accrue

(redirected from accrues)
Also found in: Dictionary, Thesaurus, Financial.
Related to accrues: accruable

Accrue

To increase; to augment; to come to by way of increase; to be added as an increase, profit, or damage. Acquired; falling due; made or executed; matured; occurred; received; vested; was created; was incurred.

To attach itself to, as a subordinate or accessory claim or demand arises out of, and is joined to, its principal.

The term is also used of independent or original demands, meaning to arise, to happen, to come into force or existence; to vest, as in the phrase, "The right of action did not accrue within six years." To become a present right or demand; to come to pass.

Interest on money that a depositor has in a bank savings account accrues, so that after a certain time the amount will be increased by the amount of interest it has earned.

A Cause of Action, the facts that give a person a right to judicial relief, usually accrues on the date that the injury to the plaintiff is sustained. When the injury is not readily discoverable, the cause of action accrues when the plaintiff in fact discovers the injury. This occurs frequently in cases of Fraud or Malpractice. A woman, for example, has an appendectomy. Three years after the surgery, she still experiences dull pain on her right side. She is examined by another physician who discovers a piece of surgical sponge near the area of the operation. Although the injury had occurred at the time of surgery three years earlier, in this case the cause of action for Medical Malpractice accrues on the date that the sponge is discovered by the second doctor. This distinction is important for purposes of the running of the Statute of Limitations, the time set by law within which a lawsuit must be commenced after a cause of action accrues. In cases involving injuries that cannot be readily discovered, it would be unfair to bar a plaintiff from bringing a lawsuit because he or she does not start the suit within the required time from the date of injury.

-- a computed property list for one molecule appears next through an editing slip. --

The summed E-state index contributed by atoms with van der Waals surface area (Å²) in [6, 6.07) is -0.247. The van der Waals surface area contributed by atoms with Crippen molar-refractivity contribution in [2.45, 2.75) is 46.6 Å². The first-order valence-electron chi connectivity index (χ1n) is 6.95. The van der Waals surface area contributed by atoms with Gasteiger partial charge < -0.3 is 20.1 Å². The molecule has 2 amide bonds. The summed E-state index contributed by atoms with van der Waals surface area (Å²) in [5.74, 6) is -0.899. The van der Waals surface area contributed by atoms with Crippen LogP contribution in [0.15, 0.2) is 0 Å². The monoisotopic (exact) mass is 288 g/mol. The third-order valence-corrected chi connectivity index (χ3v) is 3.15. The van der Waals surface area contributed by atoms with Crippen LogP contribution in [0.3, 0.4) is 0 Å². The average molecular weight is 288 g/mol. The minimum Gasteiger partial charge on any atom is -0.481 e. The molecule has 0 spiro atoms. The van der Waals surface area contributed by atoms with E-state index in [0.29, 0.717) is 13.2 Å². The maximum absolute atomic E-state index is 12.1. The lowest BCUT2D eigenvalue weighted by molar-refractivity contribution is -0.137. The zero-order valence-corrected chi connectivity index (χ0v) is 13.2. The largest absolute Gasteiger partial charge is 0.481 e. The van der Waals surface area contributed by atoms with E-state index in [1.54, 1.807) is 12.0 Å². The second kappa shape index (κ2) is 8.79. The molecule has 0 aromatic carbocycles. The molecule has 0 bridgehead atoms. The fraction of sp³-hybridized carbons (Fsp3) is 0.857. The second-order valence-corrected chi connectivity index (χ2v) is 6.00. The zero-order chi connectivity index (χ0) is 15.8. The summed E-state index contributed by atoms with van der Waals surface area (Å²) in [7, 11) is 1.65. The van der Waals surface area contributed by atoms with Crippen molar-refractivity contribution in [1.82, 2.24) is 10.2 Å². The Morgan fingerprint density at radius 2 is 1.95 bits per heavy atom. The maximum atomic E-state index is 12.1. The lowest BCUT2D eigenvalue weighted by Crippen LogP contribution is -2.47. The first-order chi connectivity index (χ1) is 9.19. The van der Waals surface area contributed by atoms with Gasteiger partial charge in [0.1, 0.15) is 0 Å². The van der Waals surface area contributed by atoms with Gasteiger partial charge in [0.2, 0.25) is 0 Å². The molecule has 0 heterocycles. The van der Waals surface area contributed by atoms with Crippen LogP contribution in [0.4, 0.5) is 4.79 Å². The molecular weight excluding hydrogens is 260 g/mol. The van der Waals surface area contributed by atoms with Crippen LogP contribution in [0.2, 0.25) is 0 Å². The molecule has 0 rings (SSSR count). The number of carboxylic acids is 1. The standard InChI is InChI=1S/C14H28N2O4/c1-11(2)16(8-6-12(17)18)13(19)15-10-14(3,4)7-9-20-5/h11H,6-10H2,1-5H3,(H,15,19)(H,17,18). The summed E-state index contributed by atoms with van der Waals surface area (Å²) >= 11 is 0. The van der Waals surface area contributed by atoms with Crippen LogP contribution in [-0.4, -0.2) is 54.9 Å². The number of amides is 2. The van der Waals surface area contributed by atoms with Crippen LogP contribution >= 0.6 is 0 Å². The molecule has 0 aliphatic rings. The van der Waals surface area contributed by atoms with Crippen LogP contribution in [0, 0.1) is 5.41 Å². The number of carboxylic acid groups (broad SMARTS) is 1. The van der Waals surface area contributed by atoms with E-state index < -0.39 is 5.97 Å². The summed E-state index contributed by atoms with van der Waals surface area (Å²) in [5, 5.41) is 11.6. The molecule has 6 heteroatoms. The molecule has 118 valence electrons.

accrue

v. 1) growing or adding to, such as interest on a debt or investment which continues to accumulate. 2) the coming into being of the right to bring a lawsuit. For example, the right to sue on a contract only accrues when the contract is breached (not mere suspicion that it might be breached) or when the other party repudiates the contract (anticipatory breach).

accrue

(Arise), verb acquire, be derived, become due, become enforceable, become present, come, emanate, ensue, eventuate, fall due, flow, follow, inure, issue, mature, occur, originate, proceed, progress, result from, rise from, spring, yield
Associated concepts: accrual accounting method, accrual of a cause of action, accrued benefit, accrued claims against a municipal corporation, accrued debt, accrued rights, statute of limitations, tolls
Foreign phrases: Confirmare nemo potest prius quam jus ei acciderit.No one can confirm a right before the right accrues to him.

accrue